Climbing out of the Canyon

Jeff Klose standing in front of his walls of banners. These banners are awarded to winners of different teams. Jeff Klose standing in front of his walls of banners. These banners are awarded to winners of different teams.
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hen Jeff Klose started teaching agriculture at Canyon High School, there was barely a program, with 67 students, now after seven years Klose has built the program to one of the biggest agriculture programs in the nation, with 400 students.

Klose said he learned two lessons at Texas Tech University he tries to teach to his students: you have to beg, barrow, and steal from others; and, second, the education is as equally important as teaching students how to live and work in society and how social situations work.

Klose credits his family, friends, education, and a career he adores to his time at Texas Tech. Klose said he also enjoyed his college experience.

“I tell my wife all the time,” Klose said, “if I won the lottery, like the big billion-dollar lottery, I would quit my job and go back to college. That’s how much I love Texas Tech.”

Klose first major at Texas Tech was chemical engineering. He then changed to wildlife biology. Klose said wildlife biology just wasn’t for him, so he went back to his dorm and prayed, trying to figure out what he was going to do.

 “When I really got down to it the things that made me happy were all in the agricultural education profession, so that’s when I knew this is what I had to do,” Klose said.

Klose said he loves the people, comradery, and being an agriculture teacher, but his favorite part of teaching is watching his students be successful and see what his students achieve after they leave the program.

After Klose graduated from Texas Tech, in 2002, his first job as an agriculture teacher was at Lubbock Cooper High School. After five years, he moved to Bridgeport, Texas, where he taught for three years.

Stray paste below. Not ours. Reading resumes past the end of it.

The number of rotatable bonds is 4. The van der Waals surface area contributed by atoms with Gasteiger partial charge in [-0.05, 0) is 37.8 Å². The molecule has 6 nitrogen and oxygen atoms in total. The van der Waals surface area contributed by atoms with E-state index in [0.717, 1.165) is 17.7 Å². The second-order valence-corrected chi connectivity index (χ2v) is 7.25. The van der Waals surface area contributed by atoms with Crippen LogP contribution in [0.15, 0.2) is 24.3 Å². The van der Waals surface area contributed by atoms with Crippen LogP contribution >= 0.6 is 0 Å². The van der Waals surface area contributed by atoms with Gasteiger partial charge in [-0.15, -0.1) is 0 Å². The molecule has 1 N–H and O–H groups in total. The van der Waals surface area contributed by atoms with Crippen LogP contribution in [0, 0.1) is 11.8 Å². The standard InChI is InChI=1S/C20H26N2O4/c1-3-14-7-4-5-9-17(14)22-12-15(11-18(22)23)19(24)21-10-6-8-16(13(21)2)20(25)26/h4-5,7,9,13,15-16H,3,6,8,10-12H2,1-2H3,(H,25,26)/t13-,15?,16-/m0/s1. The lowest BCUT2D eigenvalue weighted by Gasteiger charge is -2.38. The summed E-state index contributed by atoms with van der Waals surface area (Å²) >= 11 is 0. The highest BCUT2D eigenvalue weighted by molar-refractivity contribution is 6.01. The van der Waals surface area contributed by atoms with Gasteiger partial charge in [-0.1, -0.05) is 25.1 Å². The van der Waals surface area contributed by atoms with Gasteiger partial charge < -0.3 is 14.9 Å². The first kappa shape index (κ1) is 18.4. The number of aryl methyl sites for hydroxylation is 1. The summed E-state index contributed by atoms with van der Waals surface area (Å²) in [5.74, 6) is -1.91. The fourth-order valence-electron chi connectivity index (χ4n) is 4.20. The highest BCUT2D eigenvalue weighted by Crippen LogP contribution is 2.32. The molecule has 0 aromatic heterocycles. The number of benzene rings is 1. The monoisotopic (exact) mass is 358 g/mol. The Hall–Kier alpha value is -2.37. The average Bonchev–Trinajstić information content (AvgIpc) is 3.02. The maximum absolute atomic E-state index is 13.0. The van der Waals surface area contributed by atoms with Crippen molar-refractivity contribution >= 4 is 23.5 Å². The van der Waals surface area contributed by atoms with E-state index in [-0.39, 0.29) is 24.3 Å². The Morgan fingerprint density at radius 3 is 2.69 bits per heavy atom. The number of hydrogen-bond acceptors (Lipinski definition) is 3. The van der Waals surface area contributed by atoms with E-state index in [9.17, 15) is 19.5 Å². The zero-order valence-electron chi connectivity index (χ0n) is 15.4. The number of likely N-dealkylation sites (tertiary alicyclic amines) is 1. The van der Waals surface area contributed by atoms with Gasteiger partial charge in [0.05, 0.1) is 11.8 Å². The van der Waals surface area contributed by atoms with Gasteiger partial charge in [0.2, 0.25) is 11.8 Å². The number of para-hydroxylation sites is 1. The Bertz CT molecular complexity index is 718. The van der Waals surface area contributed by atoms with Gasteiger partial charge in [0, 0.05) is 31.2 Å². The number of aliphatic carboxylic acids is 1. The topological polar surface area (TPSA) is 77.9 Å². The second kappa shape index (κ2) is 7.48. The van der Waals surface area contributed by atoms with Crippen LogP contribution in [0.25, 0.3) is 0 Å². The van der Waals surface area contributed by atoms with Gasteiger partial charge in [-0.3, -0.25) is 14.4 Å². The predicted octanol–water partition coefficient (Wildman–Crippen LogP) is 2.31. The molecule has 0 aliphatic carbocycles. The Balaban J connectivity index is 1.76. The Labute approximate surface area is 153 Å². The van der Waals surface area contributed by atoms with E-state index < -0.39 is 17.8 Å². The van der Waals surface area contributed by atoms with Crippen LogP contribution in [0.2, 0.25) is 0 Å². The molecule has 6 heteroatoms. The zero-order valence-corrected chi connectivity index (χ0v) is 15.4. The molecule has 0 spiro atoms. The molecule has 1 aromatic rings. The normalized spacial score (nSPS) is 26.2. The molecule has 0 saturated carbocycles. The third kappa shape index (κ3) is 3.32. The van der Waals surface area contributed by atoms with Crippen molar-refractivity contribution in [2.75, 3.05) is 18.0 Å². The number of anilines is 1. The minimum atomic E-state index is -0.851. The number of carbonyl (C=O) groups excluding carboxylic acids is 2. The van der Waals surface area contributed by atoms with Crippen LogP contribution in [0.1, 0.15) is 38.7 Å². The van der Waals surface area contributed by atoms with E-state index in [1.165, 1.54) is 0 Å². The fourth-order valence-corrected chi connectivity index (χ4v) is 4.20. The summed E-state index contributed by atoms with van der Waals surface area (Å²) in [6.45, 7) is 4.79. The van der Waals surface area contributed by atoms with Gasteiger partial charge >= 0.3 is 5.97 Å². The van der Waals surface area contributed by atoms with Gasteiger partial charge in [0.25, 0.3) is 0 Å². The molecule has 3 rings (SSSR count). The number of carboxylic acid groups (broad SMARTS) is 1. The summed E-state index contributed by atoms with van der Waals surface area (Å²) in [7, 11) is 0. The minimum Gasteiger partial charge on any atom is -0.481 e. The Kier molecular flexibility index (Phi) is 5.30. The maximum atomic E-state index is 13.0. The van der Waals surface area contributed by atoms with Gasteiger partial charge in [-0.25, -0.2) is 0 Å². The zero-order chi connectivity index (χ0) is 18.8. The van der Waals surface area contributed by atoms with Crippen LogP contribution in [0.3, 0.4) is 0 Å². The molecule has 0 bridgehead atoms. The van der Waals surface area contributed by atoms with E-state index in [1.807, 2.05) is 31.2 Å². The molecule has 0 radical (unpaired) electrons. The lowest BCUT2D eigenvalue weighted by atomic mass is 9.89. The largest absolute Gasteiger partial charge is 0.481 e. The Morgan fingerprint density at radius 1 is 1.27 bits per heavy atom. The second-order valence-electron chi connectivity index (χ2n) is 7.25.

“My wife, who is from Pampa, Texas, said ‘you get me back to the Panhandle as fast as possible’ I said, ‘yes ma’am,’” Klose said with a laugh.


They brought me in to build the best program, the best FFA chapter in the nation,

Jeff Klose

So, when Klose’s advisor at Texas Tech, told him about the position opening in Canyon, he applied.

“Canyon has always intrigued me because it sits in the middle of one of the largest agricultural regions in the world,” Klose said. “For a very long time, the ag program was very weak. There just was not a focus on agricultural educational.”

“They brought me in to build the best program, the best FFA chapter in the nation,” Klose said.  “We are not there yet, it has been seven years, but we are getting closer.”

When Canyon Independent School District hired Klose, there were 67 students enrolled in agriculture classes. Klose said by his second year, there were 300 course requests for agriculture classes and the programs numbers have since been rising steadily since. Klose spent the summer calling parents to encourage their students to take an agriculture class.

When Klose first started the program had the capacity for 100 students. This included one classroom, a small office, and one agriculture teacher. In the past seven years, four other agriculture teachers have been to the added to the program and their building was renovated to include three classrooms, an office, and a big agricultural mechanics shop.

Jeff Klose instructing a student on how to grade a fleece for the Wool Juding Career Development Event.
Jeff Klose instructing a student on how to grade a fleece for the Wool Juding Career Development Event.

Logan Giles, who was one of Mr. Klose’s students, said the number of students enrolled in an ag class grew every year, during his four years.

Klose said if enough agriculture mechanics course requests come in, they will be hiring another agricultural mechanics teacher and adding on to their building, again.

“Anytime you grow a monster you have to continue to feed that monster,” Klose said.

Klose said what drives him to further develop the program is to teach as many students as he can about agriculture, even if it not much. He said he is most proud of his student success.

Giles said Mr. Klose would work to teach students who did not grow up in an agriculture setting the fundamentals of agriculture. Giles also said Mr. Klose inspired to him to show people the reality of the agriculture community.

“He really worked hard to get everyone involved in different FFA competitions and classes where they could just learn some kind of trait in agriculture,” Giles said.

Giles said Klose works hard to get know every student and build a relationship with them, and that Klose wants to know his students really well.

“He really wanted to teach and get everyone involved in agriculture in some way,” Giles said.

 “You get in the classroom and you start training all these teams and taking these kids on trips,” Klose said. “You get to see the growth of these students and for them to go on and graduate is really amazing.”

 “The public perception of what we do is detrimental to our profession right now and agriculture in general, that the more young lives we can touch and help understand the future, the better we can be,” Klose said.